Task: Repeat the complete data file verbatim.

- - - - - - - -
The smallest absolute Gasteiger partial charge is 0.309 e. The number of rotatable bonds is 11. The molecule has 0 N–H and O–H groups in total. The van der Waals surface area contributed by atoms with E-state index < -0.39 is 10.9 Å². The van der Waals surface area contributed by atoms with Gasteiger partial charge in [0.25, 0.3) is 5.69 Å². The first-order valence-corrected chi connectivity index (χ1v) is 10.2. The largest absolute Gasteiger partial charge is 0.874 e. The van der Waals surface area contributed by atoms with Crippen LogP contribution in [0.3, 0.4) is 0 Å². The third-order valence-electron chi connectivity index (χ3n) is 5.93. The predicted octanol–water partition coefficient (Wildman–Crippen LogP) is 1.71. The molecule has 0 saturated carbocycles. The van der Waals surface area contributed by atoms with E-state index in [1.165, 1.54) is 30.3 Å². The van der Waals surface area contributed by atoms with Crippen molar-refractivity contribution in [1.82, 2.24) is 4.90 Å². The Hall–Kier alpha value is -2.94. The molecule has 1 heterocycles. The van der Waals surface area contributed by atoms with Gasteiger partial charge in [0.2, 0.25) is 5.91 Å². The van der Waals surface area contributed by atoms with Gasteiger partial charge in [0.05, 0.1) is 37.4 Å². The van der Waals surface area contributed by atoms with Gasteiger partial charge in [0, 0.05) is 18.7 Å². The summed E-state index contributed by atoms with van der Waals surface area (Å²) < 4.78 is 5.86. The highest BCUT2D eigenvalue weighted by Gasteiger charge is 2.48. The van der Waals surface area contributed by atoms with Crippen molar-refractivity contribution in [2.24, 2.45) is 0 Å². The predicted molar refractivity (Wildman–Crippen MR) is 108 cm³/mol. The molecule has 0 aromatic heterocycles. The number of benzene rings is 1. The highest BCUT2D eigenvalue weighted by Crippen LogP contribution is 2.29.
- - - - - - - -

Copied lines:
The smallest absolute Gasteiger partial charge is 0.309 e. The number of rotatable bonds is 11. The molecule has 0 N–H and O–H groups in total. The van der Waals surface area contributed by atoms with E-state index < -0.39 is 10.9 Å². The van der Waals surface area contributed by atoms with Gasteiger partial charge in [0.25, 0.3) is 5.69 Å². The first-order valence-corrected chi connectivity index (χ1v) is 10.2. The largest absolute Gasteiger partial charge is 0.874 e. The van der Waals surface area contributed by atoms with Crippen LogP contribution in [0.3, 0.4) is 0 Å². The third-order valence-electron chi connectivity index (χ3n) is 5.93. The predicted octanol–water partition coefficient (Wildman–Crippen LogP) is 1.71. The molecule has 0 saturated carbocycles. The van der Waals surface area contributed by atoms with E-state index in [1.165, 1.54) is 30.3 Å². The van der Waals surface area contributed by atoms with Crippen molar-refractivity contribution in [1.82, 2.24) is 4.90 Å². The Hall–Kier alpha value is -2.94. The molecule has 1 heterocycles. The van der Waals surface area contributed by atoms with Gasteiger partial charge in [0.2, 0.25) is 5.91 Å². The van der Waals surface area contributed by atoms with Gasteiger partial charge in [0.05, 0.1) is 37.4 Å². The van der Waals surface area contributed by atoms with Gasteiger partial charge in [0, 0.05) is 18.7 Å². The summed E-state index contributed by atoms with van der Waals surface area (Å²) < 4.78 is 5.86. The highest BCUT2D eigenvalue weighted by Gasteiger charge is 2.48. The van der Waals surface area contributed by atoms with Crippen molar-refractivity contribution in [2.24, 2.45) is 0 Å². The predicted molar refractivity (Wildman–Crippen MR) is 108 cm³/mol. The molecule has 0 aromatic heterocycles. The number of benzene rings is 1. The highest BCUT2D eigenvalue weighted by Crippen LogP contribution is 2.29.